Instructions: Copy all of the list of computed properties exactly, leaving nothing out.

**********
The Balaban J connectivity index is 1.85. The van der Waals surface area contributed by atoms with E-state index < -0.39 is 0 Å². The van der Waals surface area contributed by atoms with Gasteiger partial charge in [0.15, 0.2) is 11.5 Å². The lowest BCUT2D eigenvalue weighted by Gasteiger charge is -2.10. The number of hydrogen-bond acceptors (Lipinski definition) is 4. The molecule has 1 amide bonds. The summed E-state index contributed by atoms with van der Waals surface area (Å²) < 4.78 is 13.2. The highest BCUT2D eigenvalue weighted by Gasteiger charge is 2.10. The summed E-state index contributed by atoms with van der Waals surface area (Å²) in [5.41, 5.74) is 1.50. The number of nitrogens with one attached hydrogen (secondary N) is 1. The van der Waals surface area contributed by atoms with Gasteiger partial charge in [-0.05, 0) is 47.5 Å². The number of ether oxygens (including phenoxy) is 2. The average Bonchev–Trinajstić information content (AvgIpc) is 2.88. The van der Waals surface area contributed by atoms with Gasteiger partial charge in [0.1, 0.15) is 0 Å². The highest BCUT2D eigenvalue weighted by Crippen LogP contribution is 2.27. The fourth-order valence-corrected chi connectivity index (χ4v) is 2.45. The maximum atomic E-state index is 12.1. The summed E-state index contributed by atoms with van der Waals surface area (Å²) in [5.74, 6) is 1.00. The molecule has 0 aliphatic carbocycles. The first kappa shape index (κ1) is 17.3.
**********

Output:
The Balaban J connectivity index is 1.85. The van der Waals surface area contributed by atoms with E-state index < -0.39 is 0 Å². The van der Waals surface area contributed by atoms with Gasteiger partial charge in [0.15, 0.2) is 11.5 Å². The lowest BCUT2D eigenvalue weighted by Gasteiger charge is -2.10. The number of hydrogen-bond acceptors (Lipinski definition) is 4. The molecule has 1 amide bonds. The summed E-state index contributed by atoms with van der Waals surface area (Å²) < 4.78 is 13.2. The highest BCUT2D eigenvalue weighted by Gasteiger charge is 2.10. The summed E-state index contributed by atoms with van der Waals surface area (Å²) in [5.41, 5.74) is 1.50. The number of nitrogens with one attached hydrogen (secondary N) is 1. The van der Waals surface area contributed by atoms with Gasteiger partial charge in [-0.05, 0) is 47.5 Å². The number of ether oxygens (including phenoxy) is 2. The average Bonchev–Trinajstić information content (AvgIpc) is 2.88. The van der Waals surface area contributed by atoms with Gasteiger partial charge in [0.1, 0.15) is 0 Å². The highest BCUT2D eigenvalue weighted by Crippen LogP contribution is 2.27. The fourth-order valence-corrected chi connectivity index (χ4v) is 2.45. The maximum atomic E-state index is 12.1. The summed E-state index contributed by atoms with van der Waals surface area (Å²) in [5.74, 6) is 1.00. The molecule has 0 aliphatic carbocycles. The first kappa shape index (κ1) is 17.3.